Steve Mensinger discusses his ground breaking ordinance called COIN

(Civic Openness in Negotiations) that is transforming how municipalities nationwide will negotiate contracts in the future.


Civic Openness in Negotiations (COIN)

Steve Mensinger is  the author of Civic Openness In Negotiations (COIN) ordinance that shined a light on public employee labor negotiations, Steve is redefining the expectation of city transparency with the taxpayers.

In 2012, the Costa Mesa City Council passed the Civic Openness in Negotiations (COIN) ordinance that brings more transparency to labor negotiations with public employee associations. You can read the staff report here, the ordinance here, and a sample of the independent financial analysis of the cost of the current employee contracts that will begin each negotiation here.

This PowerPoint presentation, given to the Assn. of California Cities-OC, provides a basic primer on COIN.

This PowerPoint presentation on COIN was prepared by Richard Kreisler, the city’s labor negotiator.

This PowerPoint presentation on COIN was prepared by Richard Kreisler, the city’s labor negotiator.

When the Costa Mesa City Employees Assn. contract expired in March 2013, the city completed an independent fiscal analysis of each employee benefit and posted it on the city’s website more than 30 days before negotiations began. You can find the analysis here.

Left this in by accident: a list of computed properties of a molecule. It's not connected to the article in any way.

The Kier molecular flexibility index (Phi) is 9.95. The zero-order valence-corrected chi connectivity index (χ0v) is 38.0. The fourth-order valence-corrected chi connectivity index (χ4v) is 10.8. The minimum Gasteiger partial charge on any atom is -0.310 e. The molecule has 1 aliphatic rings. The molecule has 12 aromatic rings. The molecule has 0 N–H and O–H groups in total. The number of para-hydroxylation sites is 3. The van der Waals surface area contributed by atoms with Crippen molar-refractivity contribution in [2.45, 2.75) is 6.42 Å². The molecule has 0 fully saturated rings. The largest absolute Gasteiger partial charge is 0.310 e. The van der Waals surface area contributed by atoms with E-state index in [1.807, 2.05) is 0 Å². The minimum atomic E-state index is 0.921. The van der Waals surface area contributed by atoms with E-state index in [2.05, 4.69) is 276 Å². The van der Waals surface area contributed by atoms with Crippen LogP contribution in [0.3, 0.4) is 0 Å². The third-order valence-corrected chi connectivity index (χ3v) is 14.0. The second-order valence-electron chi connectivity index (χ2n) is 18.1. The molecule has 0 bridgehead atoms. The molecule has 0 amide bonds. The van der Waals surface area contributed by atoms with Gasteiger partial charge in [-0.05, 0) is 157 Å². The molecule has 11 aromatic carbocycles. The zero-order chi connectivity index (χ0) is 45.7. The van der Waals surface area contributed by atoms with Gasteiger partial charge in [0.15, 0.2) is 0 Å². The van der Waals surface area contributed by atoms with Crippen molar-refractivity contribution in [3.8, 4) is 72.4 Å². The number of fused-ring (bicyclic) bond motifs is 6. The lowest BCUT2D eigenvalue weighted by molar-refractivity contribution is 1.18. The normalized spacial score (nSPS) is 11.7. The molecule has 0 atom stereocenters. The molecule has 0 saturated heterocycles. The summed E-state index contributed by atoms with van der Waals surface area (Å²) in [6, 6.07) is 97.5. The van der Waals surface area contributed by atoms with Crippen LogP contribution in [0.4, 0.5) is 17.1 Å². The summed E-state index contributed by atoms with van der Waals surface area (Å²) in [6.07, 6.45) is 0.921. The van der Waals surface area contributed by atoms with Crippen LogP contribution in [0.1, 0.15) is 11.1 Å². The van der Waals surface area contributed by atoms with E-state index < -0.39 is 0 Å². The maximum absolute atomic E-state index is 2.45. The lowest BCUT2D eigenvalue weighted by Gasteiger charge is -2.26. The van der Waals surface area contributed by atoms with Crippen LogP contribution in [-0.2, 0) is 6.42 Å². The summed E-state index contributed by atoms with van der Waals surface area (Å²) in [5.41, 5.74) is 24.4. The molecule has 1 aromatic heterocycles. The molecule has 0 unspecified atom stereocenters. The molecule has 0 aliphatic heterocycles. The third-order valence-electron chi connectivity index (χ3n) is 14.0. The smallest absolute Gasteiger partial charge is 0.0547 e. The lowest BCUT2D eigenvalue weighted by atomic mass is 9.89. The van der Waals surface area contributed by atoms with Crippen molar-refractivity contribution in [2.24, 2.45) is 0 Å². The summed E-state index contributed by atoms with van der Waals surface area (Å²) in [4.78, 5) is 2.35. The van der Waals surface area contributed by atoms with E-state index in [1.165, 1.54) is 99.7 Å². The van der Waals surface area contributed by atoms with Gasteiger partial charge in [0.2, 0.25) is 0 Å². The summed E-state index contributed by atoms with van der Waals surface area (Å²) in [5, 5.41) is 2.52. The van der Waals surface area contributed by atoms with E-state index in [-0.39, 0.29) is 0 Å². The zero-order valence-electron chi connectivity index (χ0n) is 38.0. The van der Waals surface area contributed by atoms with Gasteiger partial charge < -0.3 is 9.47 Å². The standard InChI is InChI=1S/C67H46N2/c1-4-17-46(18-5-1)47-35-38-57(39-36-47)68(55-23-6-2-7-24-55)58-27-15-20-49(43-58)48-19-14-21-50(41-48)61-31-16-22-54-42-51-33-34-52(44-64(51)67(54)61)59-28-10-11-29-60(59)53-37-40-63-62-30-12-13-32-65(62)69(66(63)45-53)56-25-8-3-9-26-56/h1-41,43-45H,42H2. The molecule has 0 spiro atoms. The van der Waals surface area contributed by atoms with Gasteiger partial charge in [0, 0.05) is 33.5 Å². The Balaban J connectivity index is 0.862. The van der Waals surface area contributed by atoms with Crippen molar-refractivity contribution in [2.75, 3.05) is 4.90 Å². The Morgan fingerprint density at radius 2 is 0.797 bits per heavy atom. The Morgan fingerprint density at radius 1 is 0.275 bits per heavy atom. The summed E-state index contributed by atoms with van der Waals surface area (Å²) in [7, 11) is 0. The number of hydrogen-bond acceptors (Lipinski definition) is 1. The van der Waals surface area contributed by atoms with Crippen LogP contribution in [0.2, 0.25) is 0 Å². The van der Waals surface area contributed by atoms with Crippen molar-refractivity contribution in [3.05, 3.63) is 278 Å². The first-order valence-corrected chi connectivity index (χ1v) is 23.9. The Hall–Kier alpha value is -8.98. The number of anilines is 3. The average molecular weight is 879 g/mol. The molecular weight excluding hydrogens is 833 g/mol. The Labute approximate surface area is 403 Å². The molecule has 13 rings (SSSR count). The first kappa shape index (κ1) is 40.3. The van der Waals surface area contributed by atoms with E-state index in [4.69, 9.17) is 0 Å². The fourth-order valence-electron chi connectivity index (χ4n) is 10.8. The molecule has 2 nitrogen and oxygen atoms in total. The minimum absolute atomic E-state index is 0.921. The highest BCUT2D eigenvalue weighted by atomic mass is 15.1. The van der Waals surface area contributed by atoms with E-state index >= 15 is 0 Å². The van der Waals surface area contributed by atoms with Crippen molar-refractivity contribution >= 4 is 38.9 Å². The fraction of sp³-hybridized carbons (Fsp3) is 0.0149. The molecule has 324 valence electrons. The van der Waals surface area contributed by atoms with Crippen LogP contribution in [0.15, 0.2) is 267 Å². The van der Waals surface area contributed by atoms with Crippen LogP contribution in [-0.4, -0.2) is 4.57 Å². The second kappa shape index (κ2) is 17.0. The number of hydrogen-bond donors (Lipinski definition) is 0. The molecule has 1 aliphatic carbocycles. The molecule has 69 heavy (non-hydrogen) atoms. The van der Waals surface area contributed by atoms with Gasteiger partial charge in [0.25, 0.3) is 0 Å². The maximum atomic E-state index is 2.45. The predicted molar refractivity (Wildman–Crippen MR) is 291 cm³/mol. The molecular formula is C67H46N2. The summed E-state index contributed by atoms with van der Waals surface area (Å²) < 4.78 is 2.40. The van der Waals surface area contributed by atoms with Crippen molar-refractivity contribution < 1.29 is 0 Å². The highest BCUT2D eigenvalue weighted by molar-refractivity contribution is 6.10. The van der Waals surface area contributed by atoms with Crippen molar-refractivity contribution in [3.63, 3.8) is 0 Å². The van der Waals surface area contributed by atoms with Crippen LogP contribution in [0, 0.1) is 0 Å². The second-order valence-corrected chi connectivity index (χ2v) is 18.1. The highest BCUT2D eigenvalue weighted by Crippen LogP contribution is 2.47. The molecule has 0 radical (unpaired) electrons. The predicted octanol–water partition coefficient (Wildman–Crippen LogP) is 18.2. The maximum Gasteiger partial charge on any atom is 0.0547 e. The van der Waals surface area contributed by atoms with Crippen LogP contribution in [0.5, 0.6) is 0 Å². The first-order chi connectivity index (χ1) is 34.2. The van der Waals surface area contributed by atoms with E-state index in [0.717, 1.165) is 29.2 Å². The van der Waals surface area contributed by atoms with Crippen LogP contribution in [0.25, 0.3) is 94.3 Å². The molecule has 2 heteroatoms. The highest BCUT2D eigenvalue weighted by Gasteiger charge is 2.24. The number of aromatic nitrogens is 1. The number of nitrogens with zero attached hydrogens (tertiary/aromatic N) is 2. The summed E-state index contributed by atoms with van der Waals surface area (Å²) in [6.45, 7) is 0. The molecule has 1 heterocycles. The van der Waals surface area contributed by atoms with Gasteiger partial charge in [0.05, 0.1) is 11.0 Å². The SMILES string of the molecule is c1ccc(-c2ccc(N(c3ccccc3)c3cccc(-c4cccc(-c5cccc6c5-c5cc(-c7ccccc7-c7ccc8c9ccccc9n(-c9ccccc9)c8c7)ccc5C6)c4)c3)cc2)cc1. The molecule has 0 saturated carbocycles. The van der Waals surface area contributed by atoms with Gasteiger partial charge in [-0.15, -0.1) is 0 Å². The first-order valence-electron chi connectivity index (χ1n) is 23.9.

Among COIN’s requirements:

  • The city must hire an independent negotiator (in Costa Mesa, prior councils had an executive level public employee handle the negotiations).
  • Before contract talks with an employee association begin, an independent economic analysis must be done on the fiscal impacts of each contract term and the results of that analysis must be made public 30 days prior to negotiations.
  • Each council member must disclose if he or she had any communications about the negotiations with representatives of the employee association.
  • As negotiations begin, the City Council must report publicly after closed sessions any prior offers and counter offers and their fiscal impact to the taxpayer.
  • Any meet-and-confer-related bargaining positions received or made by either side that are no longer being considered must be disclosed.
  • Before the City Council can vote on an employee contract, it must be discussed at at least two City Council meetings and the proposal posted on the city’s website at least seven days prior to the first meeting.